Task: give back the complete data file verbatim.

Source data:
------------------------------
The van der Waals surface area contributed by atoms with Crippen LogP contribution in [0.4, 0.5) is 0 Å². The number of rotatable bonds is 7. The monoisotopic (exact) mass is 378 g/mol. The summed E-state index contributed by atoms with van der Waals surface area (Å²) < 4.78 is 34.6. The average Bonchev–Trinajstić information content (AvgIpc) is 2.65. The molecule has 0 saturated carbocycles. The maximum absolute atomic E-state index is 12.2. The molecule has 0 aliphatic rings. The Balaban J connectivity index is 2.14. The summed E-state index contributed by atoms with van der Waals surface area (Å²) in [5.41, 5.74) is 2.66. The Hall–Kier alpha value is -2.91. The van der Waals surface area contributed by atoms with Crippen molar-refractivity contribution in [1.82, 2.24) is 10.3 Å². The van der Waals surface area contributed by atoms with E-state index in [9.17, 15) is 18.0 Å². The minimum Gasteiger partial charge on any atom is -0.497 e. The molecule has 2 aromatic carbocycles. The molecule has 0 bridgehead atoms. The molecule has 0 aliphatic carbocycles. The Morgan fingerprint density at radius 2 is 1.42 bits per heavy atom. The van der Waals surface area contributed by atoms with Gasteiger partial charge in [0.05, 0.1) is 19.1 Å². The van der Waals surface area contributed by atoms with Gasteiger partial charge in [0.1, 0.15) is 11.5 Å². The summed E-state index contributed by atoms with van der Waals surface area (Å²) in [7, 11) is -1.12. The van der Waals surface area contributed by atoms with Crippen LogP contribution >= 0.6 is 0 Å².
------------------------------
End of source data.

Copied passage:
The van der Waals surface area contributed by atoms with Crippen LogP contribution in [0.4, 0.5) is 0 Å². The number of rotatable bonds is 7. The monoisotopic (exact) mass is 378 g/mol. The summed E-state index contributed by atoms with van der Waals surface area (Å²) < 4.78 is 34.6. The average Bonchev–Trinajstić information content (AvgIpc) is 2.65. The molecule has 0 saturated carbocycles. The maximum absolute atomic E-state index is 12.2. The molecule has 0 aliphatic rings. The Balaban J connectivity index is 2.14. The summed E-state index contributed by atoms with van der Waals surface area (Å²) in [5.41, 5.74) is 2.66. The Hall–Kier alpha value is -2.91. The van der Waals surface area contributed by atoms with Crippen molar-refractivity contribution in [1.82, 2.24) is 10.3 Å². The van der Waals surface area contributed by atoms with E-state index in [9.17, 15) is 18.0 Å². The minimum Gasteiger partial charge on any atom is -0.497 e. The molecule has 2 aromatic carbocycles. The molecule has 0 bridgehead atoms. The molecule has 0 aliphatic carbocycles. The Morgan fingerprint density at radius 2 is 1.42 bits per heavy atom. The van der Waals surface area contributed by atoms with Gasteiger partial charge in [0.05, 0.1) is 19.1 Å². The van der Waals surface area contributed by atoms with Gasteiger partial charge in [0.1, 0.15) is 11.5 Å². The summed E-state index contributed by atoms with van der Waals surface area (Å²) in [7, 11) is -1.12. The van der Waals surface area contributed by atoms with Crippen LogP contribution >= 0.6 is 0 Å².